The top 100 companies on the Johannesburg Stock Exchange in this year's Carbon Disclosure Project were lauded for having the world's second-highest disclosure rate. Seventy-nine companies responded to questionnaires about their greenhouse gas emissions. But the report also found that their total emissions had gone up in 2013.
This is despite many having taken part in the last six years of the project with voluntary targets in place to reduce their energy intensity and emissions.
The global project sends questionnaires to the top companies on each stock exchange, so leaves out the public sector. At first it was a small project, but has grown rapidly with the increasing awareness of climate change and its impacts on the way business will be done in the future.
Paul Simpson, head of the global project, said this awareness had grown with recent natural disasters. This had resulted in a "seismic shift in corporate awareness of the need to asses physical risk from climate change". Companies were now worried about building resilience into their operations to avoid the potential fallout of climate change, he said.
Research by the project in the United States showed that a 3% reduction per year of emissions by each company would lead to R7.8-billion in savings in things like energy and water.
High response rate
Joanne Yawitch, head of the National Business Initiative, which runs the project locally, said South Africa had the second-highest response rate in the world. But while companies were good at disclosing their emissions, there had only been a slight dip in the country's total emissions this year. This was mostly down to efficiency in the minerals and energy sector, while the rest had actually increased their emissions.
"We are not doing enough to meet the reductions required by science. It must be said that business can do more," she said. The targets that companies had set to reduce their own emissions also had variable ambitions and were timeless. Their work needed to be accelerated, she said.
Only 52 out of the 79 companies who responded to the questionnaire had their emissions reduction targets in place. But, 78 were dealing with the impact of climate change at a senior or board level.
The best companies on the list, ranked by things like their plans to reduce emissions and transparency, were GoldFields and Nedbank. Both got 100% on the report's index. Eight companies qualified for the Carbon Performance Leadership Index.
But this had not stemmed emissions from the companies. In 2013 there was an increase in the total reported Scope 1 emissions (direct greenhouse gas emissions) from 132.9-million metric tonnes to 134.6-million metric tonnes. Sasol contributed the most to this increase, with its emissions increasing by 1.4-million tonnes to 59.9-million tonnes.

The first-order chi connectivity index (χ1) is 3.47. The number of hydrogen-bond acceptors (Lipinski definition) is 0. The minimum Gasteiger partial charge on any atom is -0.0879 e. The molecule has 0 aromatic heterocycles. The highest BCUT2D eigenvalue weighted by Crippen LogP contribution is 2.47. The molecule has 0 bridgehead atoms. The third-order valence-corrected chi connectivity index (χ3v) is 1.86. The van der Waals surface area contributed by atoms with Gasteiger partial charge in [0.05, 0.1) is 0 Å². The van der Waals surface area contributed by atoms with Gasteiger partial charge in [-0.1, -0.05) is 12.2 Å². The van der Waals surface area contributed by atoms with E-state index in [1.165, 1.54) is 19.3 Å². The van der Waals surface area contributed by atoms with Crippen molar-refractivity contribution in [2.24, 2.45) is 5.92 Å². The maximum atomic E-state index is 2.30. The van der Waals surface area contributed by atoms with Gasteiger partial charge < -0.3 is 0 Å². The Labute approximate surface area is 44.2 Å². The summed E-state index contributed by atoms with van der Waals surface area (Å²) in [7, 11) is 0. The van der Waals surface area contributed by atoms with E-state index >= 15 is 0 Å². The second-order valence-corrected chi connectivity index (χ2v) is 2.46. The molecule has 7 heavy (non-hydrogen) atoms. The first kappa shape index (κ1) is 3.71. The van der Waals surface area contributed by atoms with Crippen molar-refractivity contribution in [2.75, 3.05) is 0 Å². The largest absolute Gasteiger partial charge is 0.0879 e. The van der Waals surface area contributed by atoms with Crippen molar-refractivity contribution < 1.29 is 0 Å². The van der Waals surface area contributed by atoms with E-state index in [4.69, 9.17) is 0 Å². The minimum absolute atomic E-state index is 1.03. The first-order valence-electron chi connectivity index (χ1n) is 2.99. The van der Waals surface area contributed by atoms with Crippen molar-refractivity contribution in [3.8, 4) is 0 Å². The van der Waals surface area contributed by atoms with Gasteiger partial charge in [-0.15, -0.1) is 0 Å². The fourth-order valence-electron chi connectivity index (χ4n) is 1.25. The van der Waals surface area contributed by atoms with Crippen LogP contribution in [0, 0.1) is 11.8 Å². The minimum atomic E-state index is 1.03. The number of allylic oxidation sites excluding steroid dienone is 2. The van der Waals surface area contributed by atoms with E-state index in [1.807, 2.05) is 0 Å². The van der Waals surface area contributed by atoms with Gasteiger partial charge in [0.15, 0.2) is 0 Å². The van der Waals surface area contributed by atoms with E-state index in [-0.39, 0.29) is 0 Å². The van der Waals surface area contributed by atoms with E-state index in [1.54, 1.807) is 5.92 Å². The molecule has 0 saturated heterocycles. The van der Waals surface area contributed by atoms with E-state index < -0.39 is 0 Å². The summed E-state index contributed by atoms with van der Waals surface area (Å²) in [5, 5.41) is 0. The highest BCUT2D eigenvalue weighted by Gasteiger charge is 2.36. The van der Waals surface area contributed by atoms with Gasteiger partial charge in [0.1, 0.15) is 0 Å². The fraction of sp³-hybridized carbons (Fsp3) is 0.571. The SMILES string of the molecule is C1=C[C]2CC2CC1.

Eskom is not included in the list because it is a parastatal. Its annual emissions were 228-million metric tonnes, nearly 400 times more than Sasol and 2 000 times more than the next highest emitter. Along with Eskom, the 79 companies account for 60% of South Africa's 559-million metric tonnes of greenhouse gases emitted each year.
Scope 2 emissions for the disclosing companies (emissions from using energy) decreased by 1.6-million metric tonnes to 85-million tonnes. Most of this change was achieved in the energy and materials sector with its 4-million tonne reduction. All the other sectors increased their emissions.
The largest polluters on the list were Sasol (59.9-million tonnes), ArcelorMittal (11.3-million tonnes), Pretoria Portland Cement (4.4-million tonnes), BHP Blliton (2.9-million tonnes), and Sappi (2.6-million tonnes).
The increase in emissions by most companies is at odds with South Africa's commitment at the 2009 climate change conference in Copenhagen to lower its emissions. It said greenhouse gases would have dropped by 42% below business as usual levels by 2025. That is in 12 years.
The report said this target was hard to achieve because companies were constantly struggling to balance the needs of reducing emissions with those of driving economic growth. "The drive to reduce emissions for companies is often, albeit not always, at odds with growth strategies," it said.
Professor Guy Midgley and Petra DeAbreu, researchers working with the department of environmental affairs on long-term mitigation scenarios, said in the report that there would be at least a 3°C increase in temperatures in Southern Africa by 2050. By the end of the century this could be more than 5°C.
Some of this change was already happening, with the increases in local temperatures in the last fifty years being at double the rate of the global rate. With slow progress at global climate change negotiations, it was "virtually certain that we face a period of changing climate over the next few decades".
This meant that the risks posed by climate change would be an "ever-present backdrop" to any future development in the region. For the most vulnerable this would mean they would have a constant struggle with water and food security, and a vast array of other socioeconomic problems, they said.